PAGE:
Chevron, Exxon Mobil

Chevron Corporation (NYSE:CVX) and Exxon Mobil reported disappointing financial results for the second quarter. As a result, the stock prices of both companies declined nearly 5% on Friday.

The stock price of Chevron dropped 4.89% to $88.48 per share while Exxon Mobil’s stock value tanked 4.48% to 79.29 per share.

The decline in the stock prices of Chevron and Exxon Mobil negatively impacted the Dow Jones Industrial Average, which ended the trading down by 0.32% to 17,689.86 points today.

Exxon Mobil is the largest publicly traded oil and gas company with approximately $347 market capitalization. Chevron Corporation is the second largest with $175 billion market capitalization.

Chevron financial results

Chevron reported that its earnings declined from $5.7 billion or $2.98 per share to $571 million or $0.30 per share in the second quarter.

According to the company, the decline included impairments of $1.96 billion and other charges of approximately $670 million related to project suspensions and adverse tax effects.

Chevron posted sales and operating revenues of $37 billion, down from $56 billion in the same period a year earlier.

In a statement, Chevron Chairman and CEO John Watson said, “Second quarter financial results were weak, reflecting a crude price decline of nearly 50 percent from a year ago. Our Upstream businesses were particularly hard hit, as lower prices reduced revenues and triggered impairments and other charges.”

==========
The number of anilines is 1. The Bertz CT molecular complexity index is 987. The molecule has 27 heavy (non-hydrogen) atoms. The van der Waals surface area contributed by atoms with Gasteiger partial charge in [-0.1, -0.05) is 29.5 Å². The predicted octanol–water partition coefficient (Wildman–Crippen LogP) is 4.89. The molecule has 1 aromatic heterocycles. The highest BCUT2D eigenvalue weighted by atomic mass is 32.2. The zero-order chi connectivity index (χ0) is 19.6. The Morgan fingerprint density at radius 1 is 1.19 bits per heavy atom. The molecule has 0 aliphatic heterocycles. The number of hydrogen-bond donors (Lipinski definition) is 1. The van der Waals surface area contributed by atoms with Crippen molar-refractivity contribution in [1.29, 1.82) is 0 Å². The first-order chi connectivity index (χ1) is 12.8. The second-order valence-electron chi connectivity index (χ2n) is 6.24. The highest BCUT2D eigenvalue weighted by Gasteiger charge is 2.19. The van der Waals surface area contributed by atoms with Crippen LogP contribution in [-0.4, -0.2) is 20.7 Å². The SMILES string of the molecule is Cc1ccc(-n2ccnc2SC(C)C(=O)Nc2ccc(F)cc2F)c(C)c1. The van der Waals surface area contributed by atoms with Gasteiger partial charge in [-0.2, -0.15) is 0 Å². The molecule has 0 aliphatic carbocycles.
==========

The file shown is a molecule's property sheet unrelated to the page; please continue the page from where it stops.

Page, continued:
Exxon Mobil financial results

On the other hand, Exxon Mobil delivered earnings of $4.2 billion or $1.00 per share for the second quarter, down by 52% from $8.79 billion or $2.05 per share in the same period last year.

Bloomberg noted that Exxon Mobil’s current quarterly financial performance is the worst since 2009 due the declining oil prices.

Exxon Mobil Chairman and CEO Rex Tillerson said, “Our quarterly results reflect the disparate impacts of the current commodity price environment, but also demonstrate the strength of our sound operations, superior project execution capabilities, as well as continued discipline in capital and expense management.”

During the quarter, the company returned $4.1 billion capital to shareholders including $1 billion in stock buyback. Its dividend per share increased 5.8% to $0.73 per share.

In an interview with Bloomberg, Robbert van Batenburg, a market strategist at Societe General commented, “The buyback program is a big shocker. The energy space has been traditionally one of the biggest sectors buying back stock.”